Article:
1. I absolutely refuse to water my grass. (Another reason to go the xeriscape way). And why I love that the Queen Anne;’s Lace popped up in the middle of my lawn!
            Those glads were glorious! And ya done good, so stop it.

    1. They are such a beautiful addition to any garden. Had no idea they were a no-no around cats though. Have a pawsome weekend and give sweet Ducky a good ear rub from me.

  10. Beautiful flowers. Had to chuckle over the fairy garden. Some of them are quite intricate. Fun though.

    Have a fabulous day and weekend. Scritches to the pups. ♥

    1. That fairy garden as a whole was mind blowing cluttered but fascinating. Not my jam to do the entire yard but whatever cranks your handle, right? Enjoy the weekend, Sandee.

        1. My grandfather had dinner plate sized dahlias that always amazed me. I had no idea you had to dig them up for winter. Found out the hard way one year. Never again. By the time summer is over, I’m so over all the digging/weeding/etc. for plants and just want to hibernate.

          1. Indeed! Come September and I’m begging for a frost to end it all except for the wonderful tomatoes still coming in. Because I was locked down, I have more large plant pots then in many years. Watering it all every day will get tiresome.

            1. You got that right. With the relentless heat, it’s been frequently two and sometimes 3 times a day with the clay pots. They dry out too quickly. 🥵

              1. Most of mine are in at least part shade and that helps. Before the tree at the front door matured, those planters were twice a day in the hot weather. I don’t use clay for that reason. Some of the resin ones retain the water better.

  11. Great pictures, and interesting little houses! 🙂
    Have a great weekend, and stay healthy, too,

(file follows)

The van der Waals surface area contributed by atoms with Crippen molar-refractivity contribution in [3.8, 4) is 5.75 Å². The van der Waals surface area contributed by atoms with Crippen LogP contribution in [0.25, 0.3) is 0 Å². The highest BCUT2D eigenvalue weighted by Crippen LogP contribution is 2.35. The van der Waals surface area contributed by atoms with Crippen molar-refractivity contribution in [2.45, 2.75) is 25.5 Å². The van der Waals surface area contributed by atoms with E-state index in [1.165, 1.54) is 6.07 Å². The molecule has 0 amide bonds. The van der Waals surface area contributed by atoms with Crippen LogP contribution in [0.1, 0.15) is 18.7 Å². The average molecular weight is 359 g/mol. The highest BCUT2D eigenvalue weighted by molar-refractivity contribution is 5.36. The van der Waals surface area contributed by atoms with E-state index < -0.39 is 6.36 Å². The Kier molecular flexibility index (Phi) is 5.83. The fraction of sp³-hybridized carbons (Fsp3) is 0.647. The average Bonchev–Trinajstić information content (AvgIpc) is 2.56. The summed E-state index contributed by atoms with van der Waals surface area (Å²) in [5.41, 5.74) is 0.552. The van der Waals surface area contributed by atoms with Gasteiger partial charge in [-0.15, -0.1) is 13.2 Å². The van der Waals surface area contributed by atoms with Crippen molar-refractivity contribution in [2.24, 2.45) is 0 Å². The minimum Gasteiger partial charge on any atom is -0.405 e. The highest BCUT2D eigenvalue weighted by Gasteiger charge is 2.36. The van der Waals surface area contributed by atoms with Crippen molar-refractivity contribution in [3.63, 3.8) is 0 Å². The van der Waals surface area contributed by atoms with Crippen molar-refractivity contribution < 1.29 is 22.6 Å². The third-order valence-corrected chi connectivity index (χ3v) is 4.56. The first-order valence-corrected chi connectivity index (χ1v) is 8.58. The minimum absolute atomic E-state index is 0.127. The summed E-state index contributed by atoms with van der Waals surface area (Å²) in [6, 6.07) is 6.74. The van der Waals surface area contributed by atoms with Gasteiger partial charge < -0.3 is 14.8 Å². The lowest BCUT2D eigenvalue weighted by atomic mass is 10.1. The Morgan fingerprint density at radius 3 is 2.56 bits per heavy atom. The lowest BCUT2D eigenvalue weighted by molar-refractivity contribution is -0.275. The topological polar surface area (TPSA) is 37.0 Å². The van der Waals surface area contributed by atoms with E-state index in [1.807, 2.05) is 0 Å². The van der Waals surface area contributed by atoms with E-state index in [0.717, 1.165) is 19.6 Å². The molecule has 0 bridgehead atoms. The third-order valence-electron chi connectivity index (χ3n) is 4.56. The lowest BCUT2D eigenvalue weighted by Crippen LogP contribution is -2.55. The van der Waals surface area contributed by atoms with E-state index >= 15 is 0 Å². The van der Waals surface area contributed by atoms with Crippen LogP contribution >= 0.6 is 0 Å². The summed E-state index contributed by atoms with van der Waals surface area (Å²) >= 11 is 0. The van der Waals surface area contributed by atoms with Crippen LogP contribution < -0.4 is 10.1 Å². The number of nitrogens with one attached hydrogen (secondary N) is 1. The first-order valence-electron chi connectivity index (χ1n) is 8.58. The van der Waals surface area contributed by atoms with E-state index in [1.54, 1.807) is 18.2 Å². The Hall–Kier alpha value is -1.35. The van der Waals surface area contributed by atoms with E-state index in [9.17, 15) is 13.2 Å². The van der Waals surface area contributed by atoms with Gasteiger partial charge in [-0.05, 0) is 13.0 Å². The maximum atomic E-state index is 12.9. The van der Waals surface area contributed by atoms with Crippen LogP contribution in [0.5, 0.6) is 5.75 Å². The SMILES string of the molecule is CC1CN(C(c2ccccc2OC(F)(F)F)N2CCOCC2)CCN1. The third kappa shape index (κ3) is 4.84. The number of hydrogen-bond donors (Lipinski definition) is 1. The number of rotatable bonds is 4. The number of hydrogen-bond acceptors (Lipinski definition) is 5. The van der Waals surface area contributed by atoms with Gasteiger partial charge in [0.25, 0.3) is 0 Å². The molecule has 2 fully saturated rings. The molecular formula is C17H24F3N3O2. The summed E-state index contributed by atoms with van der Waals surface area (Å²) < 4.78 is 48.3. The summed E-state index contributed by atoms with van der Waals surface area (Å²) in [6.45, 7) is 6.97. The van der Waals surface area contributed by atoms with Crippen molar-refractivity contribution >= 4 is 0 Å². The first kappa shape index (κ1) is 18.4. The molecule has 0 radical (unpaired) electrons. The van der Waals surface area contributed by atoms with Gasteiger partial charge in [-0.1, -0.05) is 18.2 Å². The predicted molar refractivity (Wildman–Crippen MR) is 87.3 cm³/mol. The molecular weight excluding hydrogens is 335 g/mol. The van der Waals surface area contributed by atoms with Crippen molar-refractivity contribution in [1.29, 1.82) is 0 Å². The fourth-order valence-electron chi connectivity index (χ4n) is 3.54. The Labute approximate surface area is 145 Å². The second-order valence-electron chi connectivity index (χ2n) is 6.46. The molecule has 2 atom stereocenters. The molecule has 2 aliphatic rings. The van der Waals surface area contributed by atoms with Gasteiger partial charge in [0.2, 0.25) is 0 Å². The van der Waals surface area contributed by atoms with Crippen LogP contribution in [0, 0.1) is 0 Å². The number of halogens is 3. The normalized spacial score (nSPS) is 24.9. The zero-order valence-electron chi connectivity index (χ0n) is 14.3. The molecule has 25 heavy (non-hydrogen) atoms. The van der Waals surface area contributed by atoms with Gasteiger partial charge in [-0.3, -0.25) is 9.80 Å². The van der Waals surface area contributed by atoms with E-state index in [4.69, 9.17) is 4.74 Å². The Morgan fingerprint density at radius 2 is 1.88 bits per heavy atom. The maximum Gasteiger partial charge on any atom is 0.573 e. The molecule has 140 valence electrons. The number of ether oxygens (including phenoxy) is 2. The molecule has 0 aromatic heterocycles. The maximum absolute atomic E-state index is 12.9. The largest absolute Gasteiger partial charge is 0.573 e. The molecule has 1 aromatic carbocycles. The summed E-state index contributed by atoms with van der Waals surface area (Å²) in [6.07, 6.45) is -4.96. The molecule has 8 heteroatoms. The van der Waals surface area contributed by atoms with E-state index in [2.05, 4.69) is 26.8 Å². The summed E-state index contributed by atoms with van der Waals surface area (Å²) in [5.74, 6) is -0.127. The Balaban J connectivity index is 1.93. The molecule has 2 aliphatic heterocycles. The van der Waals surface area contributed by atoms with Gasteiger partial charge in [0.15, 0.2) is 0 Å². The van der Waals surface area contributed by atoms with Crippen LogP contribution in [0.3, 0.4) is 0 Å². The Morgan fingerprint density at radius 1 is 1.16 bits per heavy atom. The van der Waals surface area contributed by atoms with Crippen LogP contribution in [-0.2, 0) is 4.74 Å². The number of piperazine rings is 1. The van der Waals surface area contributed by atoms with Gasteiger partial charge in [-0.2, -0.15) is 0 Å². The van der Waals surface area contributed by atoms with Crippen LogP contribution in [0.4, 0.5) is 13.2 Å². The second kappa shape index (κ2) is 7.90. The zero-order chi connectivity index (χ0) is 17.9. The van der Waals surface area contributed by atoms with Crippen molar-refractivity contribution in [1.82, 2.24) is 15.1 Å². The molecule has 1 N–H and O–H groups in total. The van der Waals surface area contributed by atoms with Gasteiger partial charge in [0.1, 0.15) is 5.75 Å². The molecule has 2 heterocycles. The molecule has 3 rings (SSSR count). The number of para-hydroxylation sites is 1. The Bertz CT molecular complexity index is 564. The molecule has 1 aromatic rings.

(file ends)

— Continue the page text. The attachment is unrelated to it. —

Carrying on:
Pit
    P.S.: we have a statewide order to wear masks, but our local sheriff refuses to enforce it, and he himself refuses to wear a mask. Isn’t that really great?!

    1. We have some sheriffs here expressing the same thing. It’s quite stunning and probably explains why the COVID spikes have occurred lately. It seems that ‘free-dumb’ thinking is short sighted and dangerous. #COVIDIOTS

  12. Beautiful photos, Monika!
    You know, it is a well known fact that corgis are the steeds of fairies. Maybe I should take Zoe around and to the fairy garden and let her see what they are up to…

  13. It was so hot in London recently that my friend had to keep her tortoise indoors in case he cookd in his shell….then the weather reverted to normal for summer, rain and wind.

    1. World wide weather is so messed up these days. When you start cooking tortoises, you know things are in especially bad shape. Happy weekend, Helen. Stay cool down your way.

  14. brilliant photos! I like gladiolas and remember having them in the house in Tampa, TALL vases of TALL flower stalks

    1. They are really pretty; maybe I’ll think about planting some for next year once I find some nice tall vases.